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Have you read Diana Kander’s digital article “Help Your Team Stop Overcommitting by Empowering Them to Say No” about how we all say yes too easily to attending meetings, events and conferences when really our work, our family lives and our whole personal well-being would improve if we just said no? Lucy Kellaway featured this point in a recent article in the Financial Times, which stood out amid the current global turmoil.
So, having left home early this morning on the three-hour drive to Northampton I have to say I found myself in the traffic reflecting on the wisdom of having accepted an invite as a Visiting Professor at the University of Northampton to a Professorial Development day. It was on Intellectual Property and its use in engagement with industry. I have a busy diary; did I really need to fit all this in?
In fact, a useful subject for those linking academia with the leather industry. It is a whole area where the leather industry takes little notice, while both our customers and competitors are as notable for their intense activity as tanners are for their abject silence. That is not to say that we should patent every new leather that comes, but we should be considering the correct way to protect our intellectual property. Mostly new leathers are best secured by sensible control of know-how since patenting a leather is a costly exercise too often defeated by reverse engineering. At the chemical and machinery side of the industry patenting is more important and routine.
Registering trademarks and brand names is more important and not nearly so financially demanding. All tanners should really look at what they have and how it is protected. As we were reminded in our meeting trademarks aim to prevent deception and confusion. So, if there is one takeaway for tanners from these thoughts it is to look over your business and think about protecting intellectual property be it know-how, trademarks or copyrighting your written material.
What we write about leather is typically copied by the plastic, textile and coated fabrics that are sold to try and replace leather. Always inferior they use our terminology and try and find ways to incorporate the term leather so the consumer is intended to be unsure what is being purchased. This is a significant part of the battle that Leather Naturally is engaged in, but it will only be won if all regions, organisations and participants in the industry join in to make their voices heard. Thus, the very positive work being done in places such as Brazil and Germany is vital.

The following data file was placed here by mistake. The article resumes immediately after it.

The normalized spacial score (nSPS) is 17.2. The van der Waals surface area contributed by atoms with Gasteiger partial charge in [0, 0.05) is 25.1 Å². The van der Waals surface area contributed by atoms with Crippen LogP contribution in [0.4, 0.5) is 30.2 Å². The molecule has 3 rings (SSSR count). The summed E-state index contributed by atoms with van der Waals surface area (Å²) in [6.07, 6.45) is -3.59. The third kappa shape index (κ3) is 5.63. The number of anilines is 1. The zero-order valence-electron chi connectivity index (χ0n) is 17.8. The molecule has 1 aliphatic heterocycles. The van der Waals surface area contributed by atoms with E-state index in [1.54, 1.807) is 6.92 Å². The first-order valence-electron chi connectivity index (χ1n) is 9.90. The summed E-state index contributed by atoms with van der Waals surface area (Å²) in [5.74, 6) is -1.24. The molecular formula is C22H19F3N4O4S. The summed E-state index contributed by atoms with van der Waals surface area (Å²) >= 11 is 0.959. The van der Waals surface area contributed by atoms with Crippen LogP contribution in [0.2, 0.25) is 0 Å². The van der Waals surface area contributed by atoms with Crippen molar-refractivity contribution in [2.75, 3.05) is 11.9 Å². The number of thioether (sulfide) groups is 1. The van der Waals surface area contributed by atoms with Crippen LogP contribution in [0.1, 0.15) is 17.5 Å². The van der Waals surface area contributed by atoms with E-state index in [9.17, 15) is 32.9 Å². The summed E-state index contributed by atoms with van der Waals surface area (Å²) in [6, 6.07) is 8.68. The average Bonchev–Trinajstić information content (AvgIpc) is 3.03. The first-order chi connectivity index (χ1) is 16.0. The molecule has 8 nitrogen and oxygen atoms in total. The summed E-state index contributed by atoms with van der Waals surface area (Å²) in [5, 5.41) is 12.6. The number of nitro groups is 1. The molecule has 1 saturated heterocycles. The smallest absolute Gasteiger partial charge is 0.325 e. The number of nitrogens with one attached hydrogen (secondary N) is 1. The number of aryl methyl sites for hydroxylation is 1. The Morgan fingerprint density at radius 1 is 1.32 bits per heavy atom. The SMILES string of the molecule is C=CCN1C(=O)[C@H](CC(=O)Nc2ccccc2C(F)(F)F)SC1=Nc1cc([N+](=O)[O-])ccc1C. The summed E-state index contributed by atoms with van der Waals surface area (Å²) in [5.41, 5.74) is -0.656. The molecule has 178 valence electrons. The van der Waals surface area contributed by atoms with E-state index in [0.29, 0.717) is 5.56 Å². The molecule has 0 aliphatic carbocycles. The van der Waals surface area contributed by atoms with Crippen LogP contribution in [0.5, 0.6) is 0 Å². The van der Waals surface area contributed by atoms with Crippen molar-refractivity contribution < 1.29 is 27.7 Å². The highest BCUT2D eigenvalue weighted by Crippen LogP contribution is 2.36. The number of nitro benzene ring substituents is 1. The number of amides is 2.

Not fake leather, but fake animal abuse
Another aspect of this that we did not expect to find is fake videos being used to manipulate public opinion against the meat, dairy and leather industries. PETA are well known for deliberately cherry picking and distorting the facts to produce an anti-leather narrative, and the leather industry’s silence until recently has left this unchallenged. Their budget and fanaticism makes them formidable opposition.
Having just written those words I suppose we should accept that nothing is too gross for them to try if they think it will further their cause. This new move is on a whole new scale. They appear to have had a video made of a cat being tortured. A quite horrendous video, except that it is 100% computer generated. Totally CGI but just as equally totally fake. They have been trying to get it to go viral by persuading media companies to publish it either in the belief that it is real or “just for the fun of it” and they will admit that it was all false sometime after it has spread across the world.
The plan was, and probably still is, to plant the video on YouTube and then get it referred to by as many reputable organisations as possible before “owning up”. So, if you see something called "NEVER RELEASE: Cat Tricks" you will know what it is: despicable.
The link to the Mashable item on this is below. It would be good if it were all fake news.
And I am very pleased I said yes to the meeting in Northampton.
14th June 2017
Follow Mike Redwood on twitter: @michaelredwood
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To access the report: http://www.pnas.org/content/early/2017/05/09/1619818114.full